Mr. Corbett in his remarks said “special interest groups” were taking credit for blocking movement on the pensions bill.

David Broderic, spokesman for the Pennsylvania State Education Association, the state’s largest teachers union, said: “The governor can try and blame anyone he wants, but the fact remains his misguided pension plan didn’t pass because it’s a bad plan. Legislators know it and that’s why they refused to support it.”

Pensions were not the only issue Mr. Corbett cited in his decision to trim the general fund budget to a little more than $29 billion. His office said the state’s official revenue estimate is $60 million less than the projection in the budget that cleared the House late June 30.

Democrats stayed mostly quiet Thursday. Senate Minority Leader Jay Costa, D-Forest Hills, said in a statement: “Governor Corbett’s action today clearly illustrates the Republican gridlock and dysfunction that has descended on state government. It is hard to fathom what Governor Corbett believes he can achieve.”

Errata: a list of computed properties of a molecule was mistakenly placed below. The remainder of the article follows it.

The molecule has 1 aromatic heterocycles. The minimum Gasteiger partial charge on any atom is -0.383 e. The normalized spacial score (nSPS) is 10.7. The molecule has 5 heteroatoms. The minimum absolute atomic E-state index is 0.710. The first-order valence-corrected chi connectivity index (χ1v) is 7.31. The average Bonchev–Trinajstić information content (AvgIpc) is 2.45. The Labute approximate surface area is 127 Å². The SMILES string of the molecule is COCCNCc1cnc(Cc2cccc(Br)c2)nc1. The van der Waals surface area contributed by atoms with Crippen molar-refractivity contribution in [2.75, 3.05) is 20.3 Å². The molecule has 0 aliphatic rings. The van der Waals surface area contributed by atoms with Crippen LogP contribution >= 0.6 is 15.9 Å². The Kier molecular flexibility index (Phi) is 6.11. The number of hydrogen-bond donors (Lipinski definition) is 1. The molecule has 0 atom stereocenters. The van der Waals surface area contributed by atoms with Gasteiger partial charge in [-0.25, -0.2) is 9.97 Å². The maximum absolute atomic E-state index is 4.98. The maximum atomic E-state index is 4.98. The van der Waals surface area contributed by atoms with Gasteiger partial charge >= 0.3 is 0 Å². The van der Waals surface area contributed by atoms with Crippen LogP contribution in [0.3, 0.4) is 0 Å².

Through the line-item veto, the governor cut $65 million from about $330 million in appropriations for the General Assembly and government support agencies. His office said he had asked legislators during budget negotiations to put $75 million of their $150 million reserves toward balancing the budget, but that they declined.

Mr. Corbett also struck $5 million from the Department of General Services and smaller amounts from various agencies, including $300,000 from the appropriation for the Intergovernmental Cooperation Authority in Pittsburgh. The ICA had been slated to receive $550,000, up from $228,000 last year. The governor’s office said conversations with the ICA led it to conclude the increase was not necessary.

The governor’s office had said government operations continued after June 30, when the previous fiscal year ended, through the use of federal and previously appropriated state funding.

Karen Langley: or 717-787-2141 or on Twitter @karen_langley. First Published July 10, 2014 12:00 AM